There are 2 main species of housefly

1. Common housefly
2. Lesser housefly

Although named the housefly, these flies can be found almost anywhere where a suitable food source and breeding materials can be found.

These flies lay eggs on and in moist, decaying or putrefying materials such as excrement and rotting vegetable matter.

Houseflies are potential vectors of diseases such as dysentery, gastroenteritis, and tuberculosis. They can also transmit intestinal worms.

When feeding, they will move from filth to food indiscriminately and may therefore move pathogens from dirty to clean areas.

Control methods are greatly enhanced by paying particular attention to hygiene standards to reduce potential feeding and breeding sites.

It should be noted these flies can and will travel up to 5 miles to find new feeding areas so the flies on a premises may not have necessarily originated in that location.

In this instance the application of insecticides and the installation of fly killers can help.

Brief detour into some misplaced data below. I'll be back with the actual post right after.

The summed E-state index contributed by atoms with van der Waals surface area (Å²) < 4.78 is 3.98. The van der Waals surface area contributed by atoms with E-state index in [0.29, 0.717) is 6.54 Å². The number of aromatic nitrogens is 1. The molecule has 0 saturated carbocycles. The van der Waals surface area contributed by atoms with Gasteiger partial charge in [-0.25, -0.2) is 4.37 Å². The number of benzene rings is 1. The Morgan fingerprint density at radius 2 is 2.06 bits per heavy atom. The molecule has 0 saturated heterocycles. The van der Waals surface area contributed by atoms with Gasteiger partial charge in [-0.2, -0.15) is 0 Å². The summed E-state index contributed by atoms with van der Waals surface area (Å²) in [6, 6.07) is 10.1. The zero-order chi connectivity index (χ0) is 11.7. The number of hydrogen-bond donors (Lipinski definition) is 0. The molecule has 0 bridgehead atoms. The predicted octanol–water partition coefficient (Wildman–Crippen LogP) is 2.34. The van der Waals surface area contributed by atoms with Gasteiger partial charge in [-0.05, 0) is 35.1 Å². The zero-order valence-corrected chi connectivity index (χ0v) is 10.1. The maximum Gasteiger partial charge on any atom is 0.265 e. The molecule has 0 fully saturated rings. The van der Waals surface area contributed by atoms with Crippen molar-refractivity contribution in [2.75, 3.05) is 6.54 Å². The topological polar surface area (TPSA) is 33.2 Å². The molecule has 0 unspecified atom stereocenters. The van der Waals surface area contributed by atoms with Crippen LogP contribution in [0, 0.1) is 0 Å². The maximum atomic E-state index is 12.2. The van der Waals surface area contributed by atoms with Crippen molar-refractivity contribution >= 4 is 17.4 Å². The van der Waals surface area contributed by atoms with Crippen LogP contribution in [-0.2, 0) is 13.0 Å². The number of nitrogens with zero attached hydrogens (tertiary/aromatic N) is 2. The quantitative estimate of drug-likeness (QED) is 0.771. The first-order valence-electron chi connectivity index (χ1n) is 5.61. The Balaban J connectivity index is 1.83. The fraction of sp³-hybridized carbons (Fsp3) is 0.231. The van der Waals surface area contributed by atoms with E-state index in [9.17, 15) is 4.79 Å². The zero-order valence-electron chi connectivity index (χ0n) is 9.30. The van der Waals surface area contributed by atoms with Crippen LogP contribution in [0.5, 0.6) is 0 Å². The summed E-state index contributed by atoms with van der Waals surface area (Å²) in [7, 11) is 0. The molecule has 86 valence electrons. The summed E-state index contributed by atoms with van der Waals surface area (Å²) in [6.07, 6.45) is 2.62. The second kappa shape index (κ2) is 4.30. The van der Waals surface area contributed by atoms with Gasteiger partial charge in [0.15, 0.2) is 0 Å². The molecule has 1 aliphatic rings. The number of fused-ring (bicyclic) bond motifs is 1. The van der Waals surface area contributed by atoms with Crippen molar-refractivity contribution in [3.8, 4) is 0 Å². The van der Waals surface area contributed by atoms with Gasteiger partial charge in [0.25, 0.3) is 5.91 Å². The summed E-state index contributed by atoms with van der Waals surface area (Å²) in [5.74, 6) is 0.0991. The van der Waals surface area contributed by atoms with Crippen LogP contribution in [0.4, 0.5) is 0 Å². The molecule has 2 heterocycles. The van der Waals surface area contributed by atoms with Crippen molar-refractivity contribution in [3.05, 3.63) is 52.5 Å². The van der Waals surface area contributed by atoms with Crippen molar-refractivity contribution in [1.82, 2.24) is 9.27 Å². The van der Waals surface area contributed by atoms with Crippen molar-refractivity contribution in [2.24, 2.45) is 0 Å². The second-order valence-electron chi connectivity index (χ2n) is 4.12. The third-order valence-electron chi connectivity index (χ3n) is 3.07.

Cluster Flies

Cluster flies are a pest of buildings and dwellings, overwintering in roof voids and around window frames, emerging when raised temperatures are detected.

They can occur in large numbers in roof voids

Because of their large size Cluster flies are commonly mistaken for bluebottles.

Adult females lay their eggs at the entry to earthworm burrows, the larvae then emerge and enter the body of the earthworm and consume it from within.

The larvae then pupate in the soil and emerge as the adult.

They are not considered a threat to human health; however they can present a significant nuisance when they emerge in the spring and are unable to escape outside.

Treatments for these flies are relatively straightforward and generally involve the application of a suitable insecticide.

Fruit Flies

As the name suggests, fruit flies are associated with waste fruit.

Eggs are laid on rotting fruits and it is here the larvae emerge to feed.

Fruit flies will also breed on spillages of fruit juices and concentrates as well as being attracted to alcohol with high sugar contents.

They are not considered a threat to human health; however they can present a significant nuisance threat, especially in premises serving food and drink.